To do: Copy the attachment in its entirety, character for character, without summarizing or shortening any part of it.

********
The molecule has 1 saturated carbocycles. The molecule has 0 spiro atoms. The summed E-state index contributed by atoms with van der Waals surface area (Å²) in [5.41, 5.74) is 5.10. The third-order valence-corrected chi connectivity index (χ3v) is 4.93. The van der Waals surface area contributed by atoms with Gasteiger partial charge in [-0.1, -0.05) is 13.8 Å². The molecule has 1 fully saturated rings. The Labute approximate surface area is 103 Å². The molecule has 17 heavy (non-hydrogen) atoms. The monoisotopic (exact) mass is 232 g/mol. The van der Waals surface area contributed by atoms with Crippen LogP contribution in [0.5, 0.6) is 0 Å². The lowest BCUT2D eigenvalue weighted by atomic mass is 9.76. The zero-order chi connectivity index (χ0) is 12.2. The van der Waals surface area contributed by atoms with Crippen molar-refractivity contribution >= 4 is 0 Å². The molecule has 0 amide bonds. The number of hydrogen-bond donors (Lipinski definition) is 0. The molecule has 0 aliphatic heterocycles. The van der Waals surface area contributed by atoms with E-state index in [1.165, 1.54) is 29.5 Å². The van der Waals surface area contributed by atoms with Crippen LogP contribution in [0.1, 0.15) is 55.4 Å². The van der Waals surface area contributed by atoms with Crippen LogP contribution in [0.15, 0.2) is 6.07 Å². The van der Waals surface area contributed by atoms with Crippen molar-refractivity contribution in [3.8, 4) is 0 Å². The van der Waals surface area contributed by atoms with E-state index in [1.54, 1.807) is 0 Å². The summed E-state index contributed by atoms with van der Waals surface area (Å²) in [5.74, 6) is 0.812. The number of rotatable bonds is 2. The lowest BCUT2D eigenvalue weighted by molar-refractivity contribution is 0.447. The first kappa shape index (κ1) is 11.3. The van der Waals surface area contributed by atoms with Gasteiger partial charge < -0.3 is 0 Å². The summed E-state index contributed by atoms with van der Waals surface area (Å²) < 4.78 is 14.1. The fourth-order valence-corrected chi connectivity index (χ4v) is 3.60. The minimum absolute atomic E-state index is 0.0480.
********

The molecule has 1 saturated carbocycles. The molecule has 0 spiro atoms. The summed E-state index contributed by atoms with van der Waals surface area (Å²) in [5.41, 5.74) is 5.10. The third-order valence-corrected chi connectivity index (χ3v) is 4.93. The van der Waals surface area contributed by atoms with Gasteiger partial charge in [-0.1, -0.05) is 13.8 Å². The molecule has 1 fully saturated rings. The Labute approximate surface area is 103 Å². The molecule has 17 heavy (non-hydrogen) atoms. The monoisotopic (exact) mass is 232 g/mol. The van der Waals surface area contributed by atoms with Crippen LogP contribution in [0.5, 0.6) is 0 Å². The lowest BCUT2D eigenvalue weighted by atomic mass is 9.76. The zero-order chi connectivity index (χ0) is 12.2. The van der Waals surface area contributed by atoms with Crippen molar-refractivity contribution >= 4 is 0 Å². The molecule has 0 amide bonds. The number of hydrogen-bond donors (Lipinski definition) is 0. The molecule has 0 aliphatic heterocycles. The van der Waals surface area contributed by atoms with E-state index in [1.165, 1.54) is 29.5 Å². The van der Waals surface area contributed by atoms with Crippen LogP contribution in [0.1, 0.15) is 55.4 Å². The van der Waals surface area contributed by atoms with Crippen LogP contribution in [0.15, 0.2) is 6.07 Å². The van der Waals surface area contributed by atoms with Crippen molar-refractivity contribution in [3.8, 4) is 0 Å². The van der Waals surface area contributed by atoms with E-state index in [1.54, 1.807) is 0 Å². The summed E-state index contributed by atoms with van der Waals surface area (Å²) in [5.74, 6) is 0.812. The number of rotatable bonds is 2. The lowest BCUT2D eigenvalue weighted by molar-refractivity contribution is 0.447. The first kappa shape index (κ1) is 11.3. The van der Waals surface area contributed by atoms with Gasteiger partial charge < -0.3 is 0 Å². The summed E-state index contributed by atoms with van der Waals surface area (Å²) < 4.78 is 14.1. The fourth-order valence-corrected chi connectivity index (χ4v) is 3.60. The minimum absolute atomic E-state index is 0.0480.